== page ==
July was one of the best months for ETF inflows in recent history, with over $50 billion flowing into every asset class. It’s a remarkable turn to “risk-on” investing, and comes in the face of anemic economic news and a divisive political landscape. Clearly, investors are willing to look past the short term news flow and put money to work in low-cost, tax efficient ETFs.
While US Equities and Fixed Income led the charge, it’s worth noting that even the international markets had strong flows.
The alternatives segment also saw a positive month, thanks to significant re-investment in volatility ETFs like iPath S&P 500 VIX Short-Term Futures ETN and the ProShares Ultra VIX Short-Term Futures ETF.
For top gainers, it’s worth noting that investors aren’t just putting their toes back in the risk waters; in some cases they’re diving right in. Corporate bonds, emerging market debt, small caps, and junk bonds lead the winners here.
We can also tease out what kind of investors are wading back in. The iShares MSCI Emerging Markets ETF coming in second is telling, as it's traditionally the institutional trading vehicle because of its outstanding liquidity. Competitor VWO from Vanguard, which has been winning the decade-long battle for advisor assets, has $528 million in flows as well, but the reversal of the long term-trend here suggests to me that this isn’t advisors coming back as much as it’s institutions and hedge funds.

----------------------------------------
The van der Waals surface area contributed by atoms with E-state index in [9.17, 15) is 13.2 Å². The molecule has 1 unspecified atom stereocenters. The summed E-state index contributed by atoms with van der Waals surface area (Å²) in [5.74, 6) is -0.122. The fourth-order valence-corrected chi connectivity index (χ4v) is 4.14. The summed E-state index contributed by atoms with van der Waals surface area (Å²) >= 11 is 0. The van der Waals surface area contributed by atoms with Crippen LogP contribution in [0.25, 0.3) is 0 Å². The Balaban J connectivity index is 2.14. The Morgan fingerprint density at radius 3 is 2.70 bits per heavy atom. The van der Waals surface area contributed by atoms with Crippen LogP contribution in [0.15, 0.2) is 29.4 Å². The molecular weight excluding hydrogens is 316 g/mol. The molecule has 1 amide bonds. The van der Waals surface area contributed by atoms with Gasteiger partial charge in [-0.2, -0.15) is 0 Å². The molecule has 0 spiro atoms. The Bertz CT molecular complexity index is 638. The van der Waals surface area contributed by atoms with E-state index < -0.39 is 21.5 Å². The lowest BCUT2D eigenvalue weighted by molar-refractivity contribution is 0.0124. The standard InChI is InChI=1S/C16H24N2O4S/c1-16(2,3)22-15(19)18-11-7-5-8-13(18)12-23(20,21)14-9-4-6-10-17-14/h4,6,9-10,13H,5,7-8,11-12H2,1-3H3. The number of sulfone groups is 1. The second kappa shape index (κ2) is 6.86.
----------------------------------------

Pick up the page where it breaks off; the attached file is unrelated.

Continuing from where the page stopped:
It was also a great month for BlackRock, with eight of the top 10 funds coming from the iShares complex.
Meanwhile, On The Shady Side of the Street
If the inflows are big and broad, the outflows are highly targeted. Flows out of Europe in particular make sense, given the continued Brexit fallout and downward revisions of economic estimated for the region.
In particular, currency hedged funds covering Europe: WisdomTree Europe Hedged Equity Fund and Deutsche X-trackers MSCI EAFE Hedged Equity ETF saw billions in outflows. Other notable losers are all fairly tactical in nature: individual sectors falling out of favor.
All told roughly $1 billion flowed out of sector-specific funds – a small move on the $269 billion that remain – while the rotation out of financials, energy, tech and utilities was offset by rotation into real estate and basic materials.
Keeping Score: BlackRock’s Revenge
At the issuer level, it’s easy to see the changing tides – if last month was about fortress Vanguard, this month is about the revenge of the first movers, BlackRock and State Street.
While SSGA’s flows are heavily concentrated in their two marquee funds, SPY and GLD, BlackRock saw strong flows, with only 77 funds having modest outflows vs. 159 funds with inflows for the month, 26 of which had flows over $250 million.
As a final note: I can’t help but be impressed with Schwab’s continued steady rise up the leaderboards. Now firmly in fifth place, with $12 billion more than former fifth place holder WisdomTree, it recently announced crossing $8 billion in its ETF-centric Robo-advisor platform, Schwab Intelligent Portfolios. It turns out offering a free asset-allocation and rebalancing service can really help drive assets.